13 Apr Emily Tapp on Paintings, Collages and Finding Inpisration
Hi Emily! First of all I just want to say that I love your paintings. When and why did you start painting? Have you done it since you were a child or is it something that you’ve started doing when you got older?
I have always made art, since I was very little. My mum had a huge influence on me when I was younger – and still does – she always encouraged creativity and spent hours reading, drawing, playing and painting with me. I don’t think I’d be a painter or even at art school now if it wasn’t for my mum enriching my creative mind from a young age.
Why did you want to go to art school?
I chose to go to art school after sixth form because I wanted to give myself a chance to pursue the career I knew that I wanted, deep down. It wasn’t an easy decision to make, I was incredibly academic at school; my teachers and career advisors wanted me to follow a more traditional route at University, such as Art History, Psychology or English Literature. I would have been happy doing either, but I knew that art practice was incredibly important to me and I was lucky enough to have the support from my parents to allow me to do so. I can’t go a day and not create in some aspect… So it made sense to come to a specialist Arts University to really indulge myself in that passion for three years.
I first got to know you as a food photographer. Does your experience as a food photographer help you in your work as an artist?
Food photography was another element that made choosing to come to art school a tricky decision. My business was going really well the summer after I finished A Levels and I was tempted to put off University for a few years and focus on building my company. I’m still working in food photography in my free time though, despite focusing a lot of my time and energy to Fine Art. I think it gives me balance. If I was just a painter, or if I was just a photographer, I could get stuck in my ways and never look to improving what I’m doing. Switching between the two allows me to push both my art practice and my food photography business with two different perspectives.
What inspires you?
What inspires me is a hard question. It constantly evolves. Where I live, here in Cornwall, is a huge influence on my work. It’s hard to live by the ocean, as an artist, and not be completely enthralled by the coast and it’s treasures. It always manages to sneak into my work, somehow. I’m also inspired by my peers in the studio; working alongside other talented painters, print-makers, sculptors and performance artists means that a quick wander around the studios will more than likely give me a creative un-block.
Can you describe your work process from your first sketches to finished paintings?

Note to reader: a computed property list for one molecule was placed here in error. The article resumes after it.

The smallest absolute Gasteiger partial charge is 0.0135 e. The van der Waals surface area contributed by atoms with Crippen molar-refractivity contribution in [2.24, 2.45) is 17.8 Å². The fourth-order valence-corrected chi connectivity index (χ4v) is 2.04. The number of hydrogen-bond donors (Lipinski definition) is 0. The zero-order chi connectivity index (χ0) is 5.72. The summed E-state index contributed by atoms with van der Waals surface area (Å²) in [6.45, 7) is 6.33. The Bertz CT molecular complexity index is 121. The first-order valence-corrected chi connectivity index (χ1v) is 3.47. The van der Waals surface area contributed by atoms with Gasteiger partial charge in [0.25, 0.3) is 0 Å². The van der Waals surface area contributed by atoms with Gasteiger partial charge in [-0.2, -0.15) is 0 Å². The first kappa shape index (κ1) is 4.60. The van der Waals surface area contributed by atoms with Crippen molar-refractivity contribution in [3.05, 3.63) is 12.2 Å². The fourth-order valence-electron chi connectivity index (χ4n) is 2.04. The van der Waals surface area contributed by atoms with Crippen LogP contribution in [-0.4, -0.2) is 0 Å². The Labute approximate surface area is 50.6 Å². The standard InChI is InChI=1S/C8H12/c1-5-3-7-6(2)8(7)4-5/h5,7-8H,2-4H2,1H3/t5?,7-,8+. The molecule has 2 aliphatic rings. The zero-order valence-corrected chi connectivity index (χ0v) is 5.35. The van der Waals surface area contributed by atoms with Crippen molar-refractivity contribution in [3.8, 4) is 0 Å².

I work in multiple sketchbooks. My studio journal, where I scribble names for paintings, artists of interest and general thoughts. In another sketchbook I make line drawings from the coast when I’m out and about. The marks made in this sketchbook usually end up being recycled into my collage sketchbook, which has become a basis for my newer work and larger paintings. I focus on line, colour, shape and composition in these small trials. Translating these to a bigger scale is where the paint comes into the picture.
Your collages are amazing! How do they help you in the process when your painting?
My collages work as a reference for my paintings in terms of composition, but the collage element also comes into play in my finished pieces. My paintings incorporate cut-outs of monoprints I have made in the print room, pieces from ordnance survey maps and other found or previously created materials.
Why do you love painting so much?
I love painting because I love responding to my surroundings. It’s just one of the ways I document – I also write and I photograph. I hate to romanticise the process of painting but there is an element of truth to it – the process is really important to me. Getting into the studio, getting a coffee, looking over yesterday’s work, perhaps working on a few collages and then going back to my current painting to attempt to solve any riddles in it. I also love painting because I love working in layers; spending time making collages has given me a new appreciation for that. Mistakes can easily be transformed into something with visual harmony.
If you could have dinner with any artist in the world, who would it be and why? What and where would you eat?
If I could have dinner with any artist in the world it would be painter Ivon Hitchens. Over his artistic career he developed a distinctive style in which vibrant, painterly areas of colour were pieced together on canvas to evoke an abstract representation of the English landscape. Hitchens’ work has inspired me for a long time – the sense of the landscape in his work is more important than a visually accurate representation, which is something I’m currently exploring in my own painting practice. If we were in Falmouth, we would eat at my local vegan restaurant Wildebeest, which also happens to be my favourite place to eat. I would order the espresso chocolate hazelnut torte for dessert – it’s better than any dessert, vegan or not, I’ve eaten in my lifetime.